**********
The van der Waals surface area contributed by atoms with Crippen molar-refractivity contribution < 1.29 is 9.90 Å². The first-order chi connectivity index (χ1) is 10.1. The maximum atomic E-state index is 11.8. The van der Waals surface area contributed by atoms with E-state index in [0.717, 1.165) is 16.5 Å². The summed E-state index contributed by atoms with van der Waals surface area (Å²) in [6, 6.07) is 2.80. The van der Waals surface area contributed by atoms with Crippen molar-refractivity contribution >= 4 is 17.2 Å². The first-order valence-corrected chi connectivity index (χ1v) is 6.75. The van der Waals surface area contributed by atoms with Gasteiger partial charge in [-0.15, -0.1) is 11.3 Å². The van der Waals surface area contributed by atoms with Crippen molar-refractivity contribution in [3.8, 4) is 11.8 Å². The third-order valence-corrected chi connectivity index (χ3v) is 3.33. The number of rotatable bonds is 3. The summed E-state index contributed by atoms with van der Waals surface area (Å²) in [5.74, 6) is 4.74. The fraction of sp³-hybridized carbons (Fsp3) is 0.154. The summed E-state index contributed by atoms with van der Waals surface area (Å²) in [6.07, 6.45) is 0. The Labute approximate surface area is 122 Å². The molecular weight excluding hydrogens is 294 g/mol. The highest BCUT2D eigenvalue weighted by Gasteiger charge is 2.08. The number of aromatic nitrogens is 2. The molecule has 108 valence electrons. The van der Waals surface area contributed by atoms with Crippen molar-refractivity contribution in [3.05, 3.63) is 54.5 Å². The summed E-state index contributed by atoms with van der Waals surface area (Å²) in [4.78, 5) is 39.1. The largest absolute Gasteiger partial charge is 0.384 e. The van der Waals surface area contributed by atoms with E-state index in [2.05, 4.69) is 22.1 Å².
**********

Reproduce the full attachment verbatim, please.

The van der Waals surface area contributed by atoms with Crippen molar-refractivity contribution < 1.29 is 9.90 Å². The first-order chi connectivity index (χ1) is 10.1. The maximum atomic E-state index is 11.8. The van der Waals surface area contributed by atoms with E-state index in [0.717, 1.165) is 16.5 Å². The summed E-state index contributed by atoms with van der Waals surface area (Å²) in [6, 6.07) is 2.80. The van der Waals surface area contributed by atoms with Crippen molar-refractivity contribution >= 4 is 17.2 Å². The first-order valence-corrected chi connectivity index (χ1v) is 6.75. The van der Waals surface area contributed by atoms with Gasteiger partial charge in [-0.15, -0.1) is 11.3 Å². The van der Waals surface area contributed by atoms with Crippen molar-refractivity contribution in [3.8, 4) is 11.8 Å². The third-order valence-corrected chi connectivity index (χ3v) is 3.33. The number of rotatable bonds is 3. The summed E-state index contributed by atoms with van der Waals surface area (Å²) in [5.74, 6) is 4.74. The fraction of sp³-hybridized carbons (Fsp3) is 0.154. The summed E-state index contributed by atoms with van der Waals surface area (Å²) in [6.07, 6.45) is 0. The Labute approximate surface area is 122 Å². The molecular weight excluding hydrogens is 294 g/mol. The highest BCUT2D eigenvalue weighted by Gasteiger charge is 2.08. The number of aromatic nitrogens is 2. The molecule has 108 valence electrons. The van der Waals surface area contributed by atoms with Crippen molar-refractivity contribution in [3.05, 3.63) is 54.5 Å². The summed E-state index contributed by atoms with van der Waals surface area (Å²) in [4.78, 5) is 39.1. The largest absolute Gasteiger partial charge is 0.384 e. The van der Waals surface area contributed by atoms with E-state index in [2.05, 4.69) is 22.1 Å².